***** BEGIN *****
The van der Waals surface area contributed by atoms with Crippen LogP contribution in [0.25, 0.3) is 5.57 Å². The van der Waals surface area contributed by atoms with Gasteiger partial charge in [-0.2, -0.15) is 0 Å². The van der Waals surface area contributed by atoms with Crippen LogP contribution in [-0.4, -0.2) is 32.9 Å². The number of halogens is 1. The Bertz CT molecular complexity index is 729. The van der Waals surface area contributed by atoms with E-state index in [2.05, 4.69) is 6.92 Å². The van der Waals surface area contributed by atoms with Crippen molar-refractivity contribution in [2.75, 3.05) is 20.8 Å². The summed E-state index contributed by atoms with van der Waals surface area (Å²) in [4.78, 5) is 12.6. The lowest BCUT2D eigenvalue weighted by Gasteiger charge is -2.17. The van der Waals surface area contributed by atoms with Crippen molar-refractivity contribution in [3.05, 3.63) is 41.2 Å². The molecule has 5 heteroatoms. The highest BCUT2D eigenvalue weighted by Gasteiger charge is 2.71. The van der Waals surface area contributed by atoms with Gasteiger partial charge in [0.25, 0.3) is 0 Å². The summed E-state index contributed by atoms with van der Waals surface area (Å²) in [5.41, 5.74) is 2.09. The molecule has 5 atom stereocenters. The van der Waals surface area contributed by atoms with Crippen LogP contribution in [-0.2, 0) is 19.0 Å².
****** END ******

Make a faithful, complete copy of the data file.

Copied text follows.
The van der Waals surface area contributed by atoms with Crippen LogP contribution in [0.25, 0.3) is 5.57 Å². The van der Waals surface area contributed by atoms with Gasteiger partial charge in [-0.2, -0.15) is 0 Å². The van der Waals surface area contributed by atoms with Crippen LogP contribution in [-0.4, -0.2) is 32.9 Å². The number of halogens is 1. The Bertz CT molecular complexity index is 729. The van der Waals surface area contributed by atoms with E-state index in [2.05, 4.69) is 6.92 Å². The van der Waals surface area contributed by atoms with Crippen molar-refractivity contribution in [2.75, 3.05) is 20.8 Å². The summed E-state index contributed by atoms with van der Waals surface area (Å²) in [4.78, 5) is 12.6. The lowest BCUT2D eigenvalue weighted by Gasteiger charge is -2.17. The van der Waals surface area contributed by atoms with Crippen molar-refractivity contribution in [3.05, 3.63) is 41.2 Å². The molecule has 5 heteroatoms. The highest BCUT2D eigenvalue weighted by Gasteiger charge is 2.71. The van der Waals surface area contributed by atoms with Gasteiger partial charge in [0.25, 0.3) is 0 Å². The summed E-state index contributed by atoms with van der Waals surface area (Å²) in [5.41, 5.74) is 2.09. The molecule has 5 atom stereocenters. The van der Waals surface area contributed by atoms with Crippen LogP contribution in [-0.2, 0) is 19.0 Å².